Jon Morosi is speculating that the Tigers will decline Jhonny Peralta's $7.5 million option for 2011 and may instead sign him two a two-year deal for less money annually. He would, of course be the Tigers starting shortstop if he does sign. During his time with the Tigers, Peralta batted .253/.314/.396. There was much talk about his being rejuvenated by coming to Detroit. However, his Cleveland numbers were almost identical (.246/.308/.389).
Over the last three years, he has batted .260/.319/.414. His 0.3 Batting Runs (wRAA) tell us that he has contributed 0.3 runs above the average player with the same number of outs. In other wards, he has been about as average as you can get offensively. Since most shortstops hit below average, being an average hitter is a good thing. The three-year figure includes his stronger 2008 season. Over the last two years, he has -14.2 Batting Runs which is still pretty good for a shortstop.
The concern is his defense. Based on observation, he seems to make the routine plays, but lacks range. The Table below presents three popular defensive metrics - Defensive Runs Saved (DRS), Ultimate Zone Rating (UZR) and Total Zone (TZ) - for 2005-2010. All of the figures are runs saved above the average shortstop. The final column is the average of the three measures. The first four years are at shortstop only. The 2009-2010 numbers include both shortstop and third base as he didn't have enough innings at shortstop for his shortstop-only number to be useful.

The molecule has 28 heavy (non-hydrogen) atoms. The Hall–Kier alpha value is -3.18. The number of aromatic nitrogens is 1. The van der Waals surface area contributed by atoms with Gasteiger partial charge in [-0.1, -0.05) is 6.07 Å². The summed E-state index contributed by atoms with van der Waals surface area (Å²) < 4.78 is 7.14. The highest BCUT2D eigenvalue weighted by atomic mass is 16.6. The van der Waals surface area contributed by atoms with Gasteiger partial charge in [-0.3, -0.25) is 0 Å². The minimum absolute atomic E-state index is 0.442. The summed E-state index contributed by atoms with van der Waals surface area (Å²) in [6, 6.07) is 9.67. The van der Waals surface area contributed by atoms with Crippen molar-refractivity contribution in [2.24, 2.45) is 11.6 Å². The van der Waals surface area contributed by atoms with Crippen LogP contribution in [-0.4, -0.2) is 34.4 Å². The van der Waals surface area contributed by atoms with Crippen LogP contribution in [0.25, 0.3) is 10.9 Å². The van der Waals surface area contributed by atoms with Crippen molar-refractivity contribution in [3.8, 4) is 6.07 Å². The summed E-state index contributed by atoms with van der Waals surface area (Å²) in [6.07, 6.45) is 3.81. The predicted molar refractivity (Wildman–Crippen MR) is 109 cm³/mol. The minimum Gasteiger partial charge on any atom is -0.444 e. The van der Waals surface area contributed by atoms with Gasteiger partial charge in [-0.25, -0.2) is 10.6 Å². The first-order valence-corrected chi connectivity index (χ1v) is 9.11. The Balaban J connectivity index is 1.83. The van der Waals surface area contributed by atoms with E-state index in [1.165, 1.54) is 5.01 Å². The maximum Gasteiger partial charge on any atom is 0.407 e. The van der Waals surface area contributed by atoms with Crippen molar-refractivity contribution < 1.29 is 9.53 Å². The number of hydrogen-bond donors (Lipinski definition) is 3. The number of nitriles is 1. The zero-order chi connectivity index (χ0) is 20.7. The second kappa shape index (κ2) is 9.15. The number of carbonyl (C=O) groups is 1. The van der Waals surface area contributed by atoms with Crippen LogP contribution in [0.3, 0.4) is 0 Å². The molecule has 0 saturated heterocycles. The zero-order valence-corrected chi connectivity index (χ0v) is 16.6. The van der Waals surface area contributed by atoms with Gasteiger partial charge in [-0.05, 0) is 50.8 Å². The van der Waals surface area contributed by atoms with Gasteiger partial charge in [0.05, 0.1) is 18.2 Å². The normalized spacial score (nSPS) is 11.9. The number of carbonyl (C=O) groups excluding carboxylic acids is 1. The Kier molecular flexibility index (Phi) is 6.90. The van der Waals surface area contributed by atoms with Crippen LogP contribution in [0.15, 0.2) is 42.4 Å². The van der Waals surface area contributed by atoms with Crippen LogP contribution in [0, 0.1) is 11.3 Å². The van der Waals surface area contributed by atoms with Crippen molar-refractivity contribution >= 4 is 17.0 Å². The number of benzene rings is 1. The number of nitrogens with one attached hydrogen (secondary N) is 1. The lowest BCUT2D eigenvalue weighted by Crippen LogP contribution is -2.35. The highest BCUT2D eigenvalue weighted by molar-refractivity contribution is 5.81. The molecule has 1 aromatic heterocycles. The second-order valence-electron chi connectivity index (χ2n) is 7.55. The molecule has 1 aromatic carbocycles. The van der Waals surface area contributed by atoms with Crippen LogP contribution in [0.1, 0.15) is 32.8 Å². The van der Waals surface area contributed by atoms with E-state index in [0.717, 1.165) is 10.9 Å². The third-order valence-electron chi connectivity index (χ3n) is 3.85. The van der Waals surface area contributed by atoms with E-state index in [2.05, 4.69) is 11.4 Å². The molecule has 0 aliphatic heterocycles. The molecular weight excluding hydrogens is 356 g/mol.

Table 2: Jhonny Peralta - Runs Saved Above Average, 2005-2010
Peralta's defensive numbers have been below average for the most part, but not horribly below average except for 2006 where his average was -10. If we can believe a mix of numbers from two different positions, he actually looks about average the last two years. I'm more inclined to go with his earlier numbers which come from a lot of innings at the position he'll be playing.
So, I'll conclude that he's a little below average as a defender.
His combination of decent offense and below average defense make him an adequate option at shortstop. With another adequate option at third and a question mark at second base, it makes me nervous to hear about a possible two-year deal for Peralta. With more and more teams going with strong defense over offense at key up-the-middle positions, they may be putting their pitching staff at a disadvantage. This is especially true of Rick Porcello who thrives on strong infield defense. Kurt Mensching expresses similar concerns.
So, I'm thinking I'd rather not see them lock up Peralta for two years.